An Introduction To No Ordinary Time
Goodwin states in her Preface that the book is the story of the home front told through the experiences of Franklin and Eleanor and the people who lived with them in the White House during the WWII.That much of the book will revolve around those who called the White House home is made obvious by the placement at the beginning of Chapter I of a diagram designating the bedrooms of the major persons in the book. This diagram shows that Franklin's bedroom was connected to his study but separated from Eleanor's by her study/sitting room. As the book makes clear, the physical separation of their sleeping quarters was a reflection of the distance that had existed in their relationship since 1918 when Eleanor discovered Franklin's affair with Lucy Mercer who incidentally, despite his promise never to see Lucy again, was with the president when he died in 1945. Across the hall from Eleanor's room was the bedroom of Lorena Hickok, a journalist, who was passionately in love with Eleanor and who lived at the White House from 1941-1945 while pretending to be living at the Mayflower Hotel. The Blue Room, located down the hall from Franklin's room, was occupied by Harry Hopkins, FDR's closest advisor, who at one time was romantically linked with Missy LeHand, FDR's long-time secretary whose bedroom was on the third floor and who was desperately in love with FDR. In 1944 after Hopkins had married and moved, the Roosevelts' only daughter, Anna, inherited the Blue Room and the job of secretary/hostess formerly held by Missy, who had since had a stroke and died; in addition, Anna became the liaison between her father and the aforementioned Lucy Mercer. The bedroom opposite the Blue Room, the Rose Room was occupied at different times by Franklin's mother Sara, the mother-in-law from Hell; by Martha, the Crown Princess of Norway, a lady with long legs who was much admired by Franklin and who was often his companion; and by Churchill, who began the day with wine, ended it with brandy, enjoyed scotch and soda in between and simultaneously saved the British Empire. And these were just the more or less permanent residents!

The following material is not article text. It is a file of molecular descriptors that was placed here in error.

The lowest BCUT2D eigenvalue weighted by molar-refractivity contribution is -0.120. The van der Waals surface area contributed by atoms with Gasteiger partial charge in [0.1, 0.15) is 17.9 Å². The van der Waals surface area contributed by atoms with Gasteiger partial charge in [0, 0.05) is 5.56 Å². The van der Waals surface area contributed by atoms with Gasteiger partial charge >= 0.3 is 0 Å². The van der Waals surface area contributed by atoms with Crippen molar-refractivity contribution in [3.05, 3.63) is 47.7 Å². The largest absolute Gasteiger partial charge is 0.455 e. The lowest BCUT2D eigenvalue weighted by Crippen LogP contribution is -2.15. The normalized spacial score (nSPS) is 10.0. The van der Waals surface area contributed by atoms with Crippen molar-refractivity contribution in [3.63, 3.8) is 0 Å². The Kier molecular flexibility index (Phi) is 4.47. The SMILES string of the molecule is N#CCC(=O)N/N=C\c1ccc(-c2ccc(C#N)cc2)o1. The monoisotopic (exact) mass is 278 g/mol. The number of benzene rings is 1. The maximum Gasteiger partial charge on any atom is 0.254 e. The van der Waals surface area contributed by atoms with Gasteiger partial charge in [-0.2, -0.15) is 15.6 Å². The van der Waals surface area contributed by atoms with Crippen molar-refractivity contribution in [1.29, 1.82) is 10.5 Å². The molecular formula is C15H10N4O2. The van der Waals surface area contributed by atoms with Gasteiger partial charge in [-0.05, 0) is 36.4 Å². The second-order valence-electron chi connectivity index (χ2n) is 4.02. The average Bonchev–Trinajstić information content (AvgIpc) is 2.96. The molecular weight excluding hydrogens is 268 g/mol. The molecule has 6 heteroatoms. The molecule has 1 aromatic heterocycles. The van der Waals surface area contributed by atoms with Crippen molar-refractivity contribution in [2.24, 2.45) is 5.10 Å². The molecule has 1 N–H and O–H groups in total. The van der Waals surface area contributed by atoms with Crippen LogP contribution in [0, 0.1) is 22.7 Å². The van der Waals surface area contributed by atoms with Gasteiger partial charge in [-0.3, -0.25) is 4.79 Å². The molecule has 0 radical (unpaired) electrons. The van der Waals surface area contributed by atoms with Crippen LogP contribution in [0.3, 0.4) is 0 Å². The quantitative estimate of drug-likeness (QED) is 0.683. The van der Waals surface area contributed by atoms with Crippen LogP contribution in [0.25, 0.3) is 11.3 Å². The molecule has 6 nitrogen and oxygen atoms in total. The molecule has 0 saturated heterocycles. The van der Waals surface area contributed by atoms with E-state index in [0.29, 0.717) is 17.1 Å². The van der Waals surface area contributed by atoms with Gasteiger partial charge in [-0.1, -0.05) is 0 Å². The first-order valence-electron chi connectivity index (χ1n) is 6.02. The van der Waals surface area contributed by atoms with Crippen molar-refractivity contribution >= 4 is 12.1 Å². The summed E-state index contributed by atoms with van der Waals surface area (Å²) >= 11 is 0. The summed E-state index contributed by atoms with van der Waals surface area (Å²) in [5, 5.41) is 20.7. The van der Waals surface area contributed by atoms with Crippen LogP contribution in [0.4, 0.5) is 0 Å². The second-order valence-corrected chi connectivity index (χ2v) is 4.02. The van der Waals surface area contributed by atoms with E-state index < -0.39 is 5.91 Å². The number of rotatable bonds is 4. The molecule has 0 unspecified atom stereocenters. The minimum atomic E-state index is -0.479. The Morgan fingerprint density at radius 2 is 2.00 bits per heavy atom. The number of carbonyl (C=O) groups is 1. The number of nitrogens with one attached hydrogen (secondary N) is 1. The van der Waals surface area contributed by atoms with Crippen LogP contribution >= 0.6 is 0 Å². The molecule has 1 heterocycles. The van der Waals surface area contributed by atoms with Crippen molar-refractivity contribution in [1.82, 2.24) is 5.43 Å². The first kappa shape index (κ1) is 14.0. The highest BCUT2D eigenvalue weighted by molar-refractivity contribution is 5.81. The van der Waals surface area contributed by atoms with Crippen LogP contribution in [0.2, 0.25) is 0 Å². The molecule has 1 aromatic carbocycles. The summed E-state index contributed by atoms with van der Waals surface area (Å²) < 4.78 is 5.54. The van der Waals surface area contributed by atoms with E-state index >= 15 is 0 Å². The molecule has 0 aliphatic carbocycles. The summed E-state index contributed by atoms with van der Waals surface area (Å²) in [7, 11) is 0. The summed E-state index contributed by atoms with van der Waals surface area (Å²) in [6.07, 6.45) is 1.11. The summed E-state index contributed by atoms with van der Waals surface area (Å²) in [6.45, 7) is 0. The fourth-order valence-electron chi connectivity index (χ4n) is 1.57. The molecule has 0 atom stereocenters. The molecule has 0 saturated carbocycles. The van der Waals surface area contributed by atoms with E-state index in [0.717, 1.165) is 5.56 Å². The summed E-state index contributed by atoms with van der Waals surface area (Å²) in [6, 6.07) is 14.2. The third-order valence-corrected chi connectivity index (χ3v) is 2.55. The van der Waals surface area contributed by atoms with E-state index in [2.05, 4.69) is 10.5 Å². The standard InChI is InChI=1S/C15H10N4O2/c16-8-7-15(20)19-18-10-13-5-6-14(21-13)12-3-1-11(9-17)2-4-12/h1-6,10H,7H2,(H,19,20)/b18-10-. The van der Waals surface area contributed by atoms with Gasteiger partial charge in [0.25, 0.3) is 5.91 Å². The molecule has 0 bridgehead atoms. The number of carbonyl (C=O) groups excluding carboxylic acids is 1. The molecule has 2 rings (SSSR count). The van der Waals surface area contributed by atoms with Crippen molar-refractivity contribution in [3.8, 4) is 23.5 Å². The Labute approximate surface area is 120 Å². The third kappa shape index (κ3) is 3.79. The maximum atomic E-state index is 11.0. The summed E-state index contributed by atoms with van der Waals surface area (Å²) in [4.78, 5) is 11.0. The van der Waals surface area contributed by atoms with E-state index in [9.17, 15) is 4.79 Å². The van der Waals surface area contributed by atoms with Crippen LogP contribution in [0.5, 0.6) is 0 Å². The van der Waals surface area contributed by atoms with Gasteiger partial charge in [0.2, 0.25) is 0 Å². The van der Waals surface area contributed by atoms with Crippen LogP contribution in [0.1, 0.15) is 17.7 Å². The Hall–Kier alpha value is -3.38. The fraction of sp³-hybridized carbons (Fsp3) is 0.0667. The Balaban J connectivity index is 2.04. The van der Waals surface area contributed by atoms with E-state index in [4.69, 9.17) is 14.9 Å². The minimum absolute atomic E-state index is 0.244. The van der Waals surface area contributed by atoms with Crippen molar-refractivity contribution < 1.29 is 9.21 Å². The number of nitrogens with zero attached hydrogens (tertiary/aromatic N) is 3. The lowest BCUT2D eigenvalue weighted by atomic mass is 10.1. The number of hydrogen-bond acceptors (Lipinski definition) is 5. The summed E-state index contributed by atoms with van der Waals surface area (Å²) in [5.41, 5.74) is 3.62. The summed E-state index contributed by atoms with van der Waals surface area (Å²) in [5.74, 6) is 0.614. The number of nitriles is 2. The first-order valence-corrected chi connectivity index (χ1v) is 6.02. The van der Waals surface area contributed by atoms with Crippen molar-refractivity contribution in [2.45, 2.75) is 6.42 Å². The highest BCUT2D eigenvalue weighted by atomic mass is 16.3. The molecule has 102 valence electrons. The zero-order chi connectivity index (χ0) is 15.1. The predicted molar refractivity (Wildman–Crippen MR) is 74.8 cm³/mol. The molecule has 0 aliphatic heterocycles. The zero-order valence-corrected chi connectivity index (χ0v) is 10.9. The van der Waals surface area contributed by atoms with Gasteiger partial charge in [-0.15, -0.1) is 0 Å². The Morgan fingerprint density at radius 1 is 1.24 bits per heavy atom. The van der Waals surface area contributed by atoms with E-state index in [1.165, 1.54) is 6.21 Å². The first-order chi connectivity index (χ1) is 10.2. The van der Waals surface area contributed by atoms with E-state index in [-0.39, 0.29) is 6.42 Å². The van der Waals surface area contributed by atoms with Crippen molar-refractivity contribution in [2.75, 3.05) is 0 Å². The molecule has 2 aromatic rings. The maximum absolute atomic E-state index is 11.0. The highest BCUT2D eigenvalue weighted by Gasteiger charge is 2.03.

Around this group that was anything but ordinary, Goodwin weaves the story of the home front during the war - the production of war materials, the role of women, the nascent civil rights movement, the emergence of the industrial military complex, and the preparation for the postwar world . As one might expect, the emphasis is on Franklin and Eleanor and the amazing partnership they maintained despite their unconventional marriage. Goodwin depicts Franklin as a political genius who knew when to hold them, when to push, and when to fold them, when to pull back. With an instinctive grasp of the public's temperament and of what was possible, Franklin led the American people from isolation to involvement and from vulnerability--before the war the US Army ranked 18th in the world behind such countries as the Netherlands, Portugal, Spain, Sweden, and Switzerland—to being by 1943 the leading producer of arms in the world, producing 4,000 airplanes a month compared to Germany's 4,000 a year. Understanding that production of war materials was essential to the Allied cause - in fact Goodwin argues that it was the single most important reason for victory--Roosevelt resolved his differences with the business world often to the dismay of many of his New Deal supporters. On several occasions Roosevelt wisely and courageously made decisions that were strongly opposed by his military advisers, notably giving all-out aid to Britain in 1940 and to Russia in 1941 and invading North Africa in 1942. However, once decisions were made he never second guessed his commanders or interfered with their operations, thereby earning their unreserved respect. Goodwin stresses that among FDR's contributions to the war effort were his infectious belief in democratic government, his confidence that there was nothing that a free America could not accomplish, and his ability to communicate these intangibles to the American people.